Paul Low, KPMG, at BEMP 2014.

The Property Council of Australia has been quietly working with professional services firm KPMG on an alternative funding model for urban infrastructure that has the potential to align economic, social and environmental outcomes for cities.

The model – City Deals – isn’t anything new, PCA Queensland deputy executive director Chris Mountford told the Built Environment Meets Parliament conference this week. In fact, former PCA chief executive Peter Verwer learnt about the UK government’s use of City Deals some 18 months ago, and ever since the PCA has been looking at how this innovative strategy could function in the Australian context.

Simply put, City Deals are mutually beneficial contracts forged between a central government and an economic region – say a collection of councils in a city – that set economic performance benchmarks and generally operate for long-term periods of 10 years or more. The goal of the deals is to direct government spending on cities strategically to projects that will deliver the most impact on productivity, employment and economic growth, with cities exceeding set benchmarks being rewarded financially.

Getting rid of narrow cost–benefit analyses

A key theme of BEMP 2014 was the problematic nature of cost–benefit analyses when funding infrastructure. When infrastructure in prioritised on a project-by-project cost–benefit analysis basis, it can lead to an environment of lobbying and political tension, KPMG partner Paul Low said. It also creates an incentive to award contracts to projects with the least rigorous cost–benefit analyses – ones that overestimate benefits and underestimate costs – leading to the worst infrastructure getting built.

The tendency to “game” the evaluation process is something City Deals could help to dampen, through added transparency and a long-term strategic outlook, Mr Low said.

City Deals move away from cost–benefit analyses to a Gross Value Added measure – a sort of local GDP. This method “aligns the methodologies for selecting infrastructure investment priorities to a methodology for rewarding the performance of City Deal partners”, a PCA and KPMG document stated.

This represented a “major paradigm shift”,  where project priorities would be assessed in terms of growth in jobs and productivity, with a goal of increasing the regional GDP.

Rather than short-term ad-hoc infrastructure allocations, City Deal partners receive baseline funding from the central government – providing long-term certainty about infrastructure budgets.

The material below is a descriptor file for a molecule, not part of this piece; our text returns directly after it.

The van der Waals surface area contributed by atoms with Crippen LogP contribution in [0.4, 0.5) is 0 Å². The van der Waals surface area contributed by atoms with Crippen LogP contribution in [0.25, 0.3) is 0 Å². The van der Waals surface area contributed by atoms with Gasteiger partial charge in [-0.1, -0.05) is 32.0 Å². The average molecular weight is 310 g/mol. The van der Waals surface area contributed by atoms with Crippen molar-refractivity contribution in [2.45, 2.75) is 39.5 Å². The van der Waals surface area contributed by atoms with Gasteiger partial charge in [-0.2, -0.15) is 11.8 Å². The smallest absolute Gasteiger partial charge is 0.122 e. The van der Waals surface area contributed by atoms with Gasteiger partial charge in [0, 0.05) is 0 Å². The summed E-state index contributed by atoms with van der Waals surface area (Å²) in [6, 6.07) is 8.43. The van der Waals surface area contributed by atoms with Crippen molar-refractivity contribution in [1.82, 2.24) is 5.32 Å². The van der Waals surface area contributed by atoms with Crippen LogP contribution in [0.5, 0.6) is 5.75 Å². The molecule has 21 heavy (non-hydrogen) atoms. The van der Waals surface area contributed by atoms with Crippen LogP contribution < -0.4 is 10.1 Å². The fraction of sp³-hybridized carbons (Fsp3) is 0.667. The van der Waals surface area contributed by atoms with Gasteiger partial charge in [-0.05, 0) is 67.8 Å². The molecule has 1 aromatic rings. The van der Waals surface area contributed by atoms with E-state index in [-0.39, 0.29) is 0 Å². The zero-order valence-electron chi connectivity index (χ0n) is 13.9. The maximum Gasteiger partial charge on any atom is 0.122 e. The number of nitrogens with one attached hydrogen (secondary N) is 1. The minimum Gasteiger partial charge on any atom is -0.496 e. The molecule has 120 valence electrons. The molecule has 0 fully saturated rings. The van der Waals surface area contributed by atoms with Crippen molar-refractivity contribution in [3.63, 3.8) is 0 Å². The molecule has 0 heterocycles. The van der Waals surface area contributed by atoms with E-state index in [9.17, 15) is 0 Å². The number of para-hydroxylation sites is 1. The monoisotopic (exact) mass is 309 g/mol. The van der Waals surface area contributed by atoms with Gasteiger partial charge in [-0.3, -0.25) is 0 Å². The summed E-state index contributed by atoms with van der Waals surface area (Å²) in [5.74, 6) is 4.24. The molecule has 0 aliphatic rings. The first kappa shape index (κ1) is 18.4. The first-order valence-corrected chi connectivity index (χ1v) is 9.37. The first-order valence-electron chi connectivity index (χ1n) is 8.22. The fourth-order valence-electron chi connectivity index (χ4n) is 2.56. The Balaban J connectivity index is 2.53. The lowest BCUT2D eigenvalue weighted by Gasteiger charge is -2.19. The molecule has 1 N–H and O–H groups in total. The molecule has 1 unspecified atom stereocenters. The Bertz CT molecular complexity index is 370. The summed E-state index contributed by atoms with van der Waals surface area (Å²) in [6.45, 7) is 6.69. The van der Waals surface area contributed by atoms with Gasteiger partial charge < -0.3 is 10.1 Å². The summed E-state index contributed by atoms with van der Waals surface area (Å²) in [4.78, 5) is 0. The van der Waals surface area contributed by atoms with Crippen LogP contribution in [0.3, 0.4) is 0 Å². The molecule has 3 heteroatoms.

Local partners are encouraged to enter into innovative financing arrangements, including public–private partnerships. They can also earn back the contributions they make themselves through a share of additional tax revenue generated by faster economic development – analogous to competition payments under the National Competition Policy model. This excess can then be ploughed back into new infrastructure or used to reduce debt obligations.

Joining the economic, social and sustainability dots

Complementary social and environmental programs relevant to a region can be incorporated into City Deals.

In the Manchester City Deal – the most mature example currently available – there is the inclusion of a carbon reduction funding model, a housing creation program and a skills development program – all of which add to the economic development of the region.

“In other words, City Deals foster a mutually reinforcing set of public policy programs,” the BEMP audience was told.

The Australian context

Work on how City Deals could operate in the Australian context is still undergoing for PCA and KPMG.

There are some key differences between the UK and Australia that could lead to difficulties.

One is leadership. In the UK, Prime Minister David Cameron has been a vocal supporter of the City Deal model. In Australia, support for a cities agenda is sorely lacking. While Australia’s Prime Minister Tony Abbott has said he sees himself as an “infrastructure prime minister”, there has yet been little to qualify this other than the funding of major roads projects. With Environment Minister Greg Hunt’s announcement at BEMP that he wanted to see long-term 30 and 50-year strategic blueprints for cities, there is hope in the industry that cities could soon find themselves back on the government’s agenda.

Another challenge is the relationship between levels of governments. In the UK, the distance between local and federal outcomes is much smaller than in Australia, Mr Low told the audience, making the City Deal process smoother. In Australia there is also a need to have an alignment between local, state and federal governments.

An example of three levels of government engaging in a City Deal could soon be seen in Scotland. On 4 July, a City Deal heads of terms agreement was struck between the UK government and Glasgow, Scotland. The Scottish government is now being asked to match the UK’s £500 million investment in the region, with Glasgow and surrounding regions adding £130 million.

PCA is currently working with government and industry stakeholders, including the Australian Sustainable Built Environment Council and the Urban Coalition, to adapt the City Deal model to the Australian context. Watch this space.

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